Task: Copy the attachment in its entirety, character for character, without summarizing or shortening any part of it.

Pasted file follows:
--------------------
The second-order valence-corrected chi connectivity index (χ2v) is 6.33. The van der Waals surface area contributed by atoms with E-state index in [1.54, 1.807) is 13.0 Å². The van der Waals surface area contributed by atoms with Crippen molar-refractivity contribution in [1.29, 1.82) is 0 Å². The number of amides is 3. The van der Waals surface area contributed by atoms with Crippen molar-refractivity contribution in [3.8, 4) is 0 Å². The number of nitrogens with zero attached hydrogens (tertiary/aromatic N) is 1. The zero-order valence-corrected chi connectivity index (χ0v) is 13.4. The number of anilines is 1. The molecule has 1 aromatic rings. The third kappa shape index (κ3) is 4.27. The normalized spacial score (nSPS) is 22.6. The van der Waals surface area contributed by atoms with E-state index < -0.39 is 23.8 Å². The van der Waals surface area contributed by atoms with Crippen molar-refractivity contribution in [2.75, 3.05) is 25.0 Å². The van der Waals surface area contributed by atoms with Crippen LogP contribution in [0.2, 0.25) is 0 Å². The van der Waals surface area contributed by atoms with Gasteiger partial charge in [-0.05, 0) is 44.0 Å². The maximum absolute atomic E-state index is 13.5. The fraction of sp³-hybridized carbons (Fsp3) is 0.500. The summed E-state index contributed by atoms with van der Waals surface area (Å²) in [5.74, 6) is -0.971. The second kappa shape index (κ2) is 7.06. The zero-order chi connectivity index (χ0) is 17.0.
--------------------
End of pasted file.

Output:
The second-order valence-corrected chi connectivity index (χ2v) is 6.33. The van der Waals surface area contributed by atoms with E-state index in [1.54, 1.807) is 13.0 Å². The van der Waals surface area contributed by atoms with Crippen molar-refractivity contribution in [1.29, 1.82) is 0 Å². The number of amides is 3. The van der Waals surface area contributed by atoms with Crippen molar-refractivity contribution in [3.8, 4) is 0 Å². The number of nitrogens with zero attached hydrogens (tertiary/aromatic N) is 1. The zero-order valence-corrected chi connectivity index (χ0v) is 13.4. The number of anilines is 1. The molecule has 1 aromatic rings. The third kappa shape index (κ3) is 4.27. The normalized spacial score (nSPS) is 22.6. The van der Waals surface area contributed by atoms with E-state index < -0.39 is 23.8 Å². The van der Waals surface area contributed by atoms with Crippen molar-refractivity contribution in [2.75, 3.05) is 25.0 Å². The van der Waals surface area contributed by atoms with Crippen LogP contribution in [0.2, 0.25) is 0 Å². The van der Waals surface area contributed by atoms with Gasteiger partial charge in [-0.05, 0) is 44.0 Å². The maximum absolute atomic E-state index is 13.5. The fraction of sp³-hybridized carbons (Fsp3) is 0.500. The summed E-state index contributed by atoms with van der Waals surface area (Å²) in [5.74, 6) is -0.971. The second kappa shape index (κ2) is 7.06. The zero-order chi connectivity index (χ0) is 17.0.